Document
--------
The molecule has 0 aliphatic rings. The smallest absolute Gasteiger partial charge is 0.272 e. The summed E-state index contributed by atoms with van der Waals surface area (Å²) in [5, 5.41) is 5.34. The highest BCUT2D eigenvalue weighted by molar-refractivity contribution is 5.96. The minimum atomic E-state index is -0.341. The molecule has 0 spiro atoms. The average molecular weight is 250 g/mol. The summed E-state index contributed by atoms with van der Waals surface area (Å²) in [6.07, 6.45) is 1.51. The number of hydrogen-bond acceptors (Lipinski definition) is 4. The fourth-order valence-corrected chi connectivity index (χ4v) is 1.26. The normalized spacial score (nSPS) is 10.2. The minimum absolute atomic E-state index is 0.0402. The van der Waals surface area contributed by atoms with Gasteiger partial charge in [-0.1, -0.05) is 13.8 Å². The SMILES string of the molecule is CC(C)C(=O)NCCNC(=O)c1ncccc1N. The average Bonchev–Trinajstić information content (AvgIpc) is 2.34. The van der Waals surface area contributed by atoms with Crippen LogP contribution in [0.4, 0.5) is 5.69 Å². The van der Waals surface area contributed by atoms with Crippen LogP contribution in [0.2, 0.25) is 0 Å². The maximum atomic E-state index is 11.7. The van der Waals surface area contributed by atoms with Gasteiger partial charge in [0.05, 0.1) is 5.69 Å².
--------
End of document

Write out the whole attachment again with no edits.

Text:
The molecule has 0 aliphatic rings. The smallest absolute Gasteiger partial charge is 0.272 e. The summed E-state index contributed by atoms with van der Waals surface area (Å²) in [5, 5.41) is 5.34. The highest BCUT2D eigenvalue weighted by molar-refractivity contribution is 5.96. The minimum atomic E-state index is -0.341. The molecule has 0 spiro atoms. The average molecular weight is 250 g/mol. The summed E-state index contributed by atoms with van der Waals surface area (Å²) in [6.07, 6.45) is 1.51. The number of hydrogen-bond acceptors (Lipinski definition) is 4. The fourth-order valence-corrected chi connectivity index (χ4v) is 1.26. The normalized spacial score (nSPS) is 10.2. The minimum absolute atomic E-state index is 0.0402. The van der Waals surface area contributed by atoms with Gasteiger partial charge in [-0.1, -0.05) is 13.8 Å². The SMILES string of the molecule is CC(C)C(=O)NCCNC(=O)c1ncccc1N. The average Bonchev–Trinajstić information content (AvgIpc) is 2.34. The van der Waals surface area contributed by atoms with Crippen LogP contribution in [0.4, 0.5) is 5.69 Å². The van der Waals surface area contributed by atoms with Crippen LogP contribution in [0.2, 0.25) is 0 Å². The maximum atomic E-state index is 11.7. The van der Waals surface area contributed by atoms with Gasteiger partial charge in [0.05, 0.1) is 5.69 Å².